While Zika made national headlines around the world last summer striking fear and panic in many, especially woman looking to get pregnant or who were pregnant, much of the hype has faded from the headlines. While most of the United States is in full swing of mosquito season so far, very few major news organizations have reported on the illness.
Unfortunately, just because Zika isn’t making national news headlines again, doesn’t mean the threat is gone. In fact, according to experts, at least 650 individuals living in the United States have already contracted Zika this year alone. However, due to the lack of signs and symptoms, that number is likely higher.
What exactly is Zika? According to the Centers for Disease Control and Prevention (CDC), Zika is a virus that is commonly transmitted through mosquito bites, although it can also be transmitted through sexual interaction and blood transfusions.
Zika affects anyone who contracts the virus and symptoms are commonly so mild that hospitalizations do not occur, which is why many experts believe the number of actual infected patients is likely much higher.
Those who have contracted Zika will have flu-like symptoms such as headache, muscle pain, fever, rash, joint pain and red eyes. Where individuals must be concerned with contracting Zika are those who are pregnant or may become pregnant.
Nearly 1 out of 10 American woman who contracted Zika and gave birth found their newborn child suffering from brain damage and/or a birth defect. Additionally, many with Zika also suffered from stillbirths and miscarriages. Zika is especially damaging to women in their first trimester of pregnancy.
While Zika is still impacting many with fewer headlines, a recent medical journal reported that the type of mosquito – known as Aedes aegypti – that carries Zika and other dangerous mosquito-held illnesses has been found in at least 28 states this year including the District of Columbia and 220 counties.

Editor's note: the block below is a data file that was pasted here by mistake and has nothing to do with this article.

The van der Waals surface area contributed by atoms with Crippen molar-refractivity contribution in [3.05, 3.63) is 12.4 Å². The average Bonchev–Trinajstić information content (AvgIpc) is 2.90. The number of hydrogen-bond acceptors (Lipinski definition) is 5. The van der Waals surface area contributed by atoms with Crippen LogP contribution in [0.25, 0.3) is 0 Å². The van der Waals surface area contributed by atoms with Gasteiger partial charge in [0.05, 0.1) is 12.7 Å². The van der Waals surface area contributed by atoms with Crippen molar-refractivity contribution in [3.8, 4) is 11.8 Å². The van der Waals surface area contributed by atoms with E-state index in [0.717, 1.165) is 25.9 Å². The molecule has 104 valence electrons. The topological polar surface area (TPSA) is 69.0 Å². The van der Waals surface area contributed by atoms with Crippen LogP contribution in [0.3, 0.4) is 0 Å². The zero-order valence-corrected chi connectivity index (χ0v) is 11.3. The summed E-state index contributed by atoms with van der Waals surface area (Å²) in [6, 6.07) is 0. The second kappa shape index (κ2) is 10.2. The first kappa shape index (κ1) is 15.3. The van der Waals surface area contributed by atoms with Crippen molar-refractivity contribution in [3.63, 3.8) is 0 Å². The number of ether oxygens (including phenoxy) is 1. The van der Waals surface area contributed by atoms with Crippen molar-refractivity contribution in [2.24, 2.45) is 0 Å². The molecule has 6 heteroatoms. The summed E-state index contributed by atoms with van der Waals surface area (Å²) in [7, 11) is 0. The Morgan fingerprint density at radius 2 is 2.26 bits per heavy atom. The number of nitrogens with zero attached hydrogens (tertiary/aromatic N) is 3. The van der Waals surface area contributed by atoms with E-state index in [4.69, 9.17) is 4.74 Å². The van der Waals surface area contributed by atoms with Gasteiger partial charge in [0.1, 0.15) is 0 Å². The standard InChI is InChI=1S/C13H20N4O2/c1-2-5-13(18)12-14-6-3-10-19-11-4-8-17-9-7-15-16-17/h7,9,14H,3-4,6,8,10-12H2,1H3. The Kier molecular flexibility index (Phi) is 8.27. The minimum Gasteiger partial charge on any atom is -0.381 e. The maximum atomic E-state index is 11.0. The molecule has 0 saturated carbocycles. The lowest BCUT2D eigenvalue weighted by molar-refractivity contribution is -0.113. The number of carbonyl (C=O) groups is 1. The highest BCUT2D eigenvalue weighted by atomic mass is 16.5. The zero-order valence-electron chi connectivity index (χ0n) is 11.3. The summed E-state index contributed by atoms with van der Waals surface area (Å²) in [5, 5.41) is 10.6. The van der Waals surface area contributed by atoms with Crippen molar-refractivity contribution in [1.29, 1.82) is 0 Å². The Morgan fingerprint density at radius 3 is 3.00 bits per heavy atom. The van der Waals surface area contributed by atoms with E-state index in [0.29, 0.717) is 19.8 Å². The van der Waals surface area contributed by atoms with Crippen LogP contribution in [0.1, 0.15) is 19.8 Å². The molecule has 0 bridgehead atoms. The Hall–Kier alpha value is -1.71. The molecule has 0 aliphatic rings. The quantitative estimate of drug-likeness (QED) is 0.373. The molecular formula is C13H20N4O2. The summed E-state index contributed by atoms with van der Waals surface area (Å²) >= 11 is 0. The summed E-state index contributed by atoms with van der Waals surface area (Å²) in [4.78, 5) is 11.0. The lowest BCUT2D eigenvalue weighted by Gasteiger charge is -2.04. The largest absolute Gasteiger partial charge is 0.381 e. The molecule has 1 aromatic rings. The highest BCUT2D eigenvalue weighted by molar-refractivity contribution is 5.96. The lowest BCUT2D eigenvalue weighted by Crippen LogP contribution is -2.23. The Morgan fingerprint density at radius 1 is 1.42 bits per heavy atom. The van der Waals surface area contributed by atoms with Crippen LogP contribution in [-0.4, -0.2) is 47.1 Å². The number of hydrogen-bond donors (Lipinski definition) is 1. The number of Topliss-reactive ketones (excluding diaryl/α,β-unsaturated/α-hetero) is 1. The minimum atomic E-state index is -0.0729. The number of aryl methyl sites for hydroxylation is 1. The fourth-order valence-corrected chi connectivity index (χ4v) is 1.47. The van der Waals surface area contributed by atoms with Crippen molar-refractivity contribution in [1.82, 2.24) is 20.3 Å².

Most of the infected mosquitoes can be found in the southern half of the United States from Florida to Texas and California as well as Louisiana. However, reports of the virus in landlocked states such as Kansas and Colorado, as well as along the East Coast, have also been discovered.
The best ways to protect yourself from Zika and other mosquito-born illnesses is to prevent contraction by avoid being bitten. Many drugstores sell mosquito and insect repellent in the form of lotions, sprays and oils. However, if you’re pregnant or trying to get pregnant, these types of repellents can contain potentially harmful chemicals.
Many mosquito repellents contain high levels of DEET. Essential oils are a great replacement or supplement for using high concentrations of DEET. For example, try using lemon, eucalyptus and clove essential oils on your body to decrease the attraction for a mosquito. Additionally, some individuals use citronella or catnip oil, all of which have been known to detract mosquitoes.
Also, wear long-sleeved shirts and pants especially during dawn and dusk when mosquitoes are present and at the thickest. If you’re in an area where mosquitoes may be present at night, sleep with a mosquito net to stay protected.
It’s important to avoid watering plants during dawn and dusk times as well. Don’t leave plants in puddles of water or leave still water lying around. Mosquitoes are attracted to still water and removing these will cut down the amount of mosquitoes nearby.
While you may also not be at risk for severe Zika interactions, you still may be at risk for other diseases carried by mosquitoes. You should consider mosquitoes a threat to your health especially as you get older and, as we all know, viruses have the ability to worsen over time with new strains, so be safe and keep yourself protected during mosquito season.
Avoid traveling to other countries where the virus has been reported. Even if you are to attend a destination wedding or other travel plans, it may be best to avoid a trip until your pregnancy is over.
Individuals who are suffering should avoid having sexual relations with their partner and should avoid becoming pregnant for at least six months. There is no vaccine for Zika, leaving avoidance of contracting the virus as your only defense.
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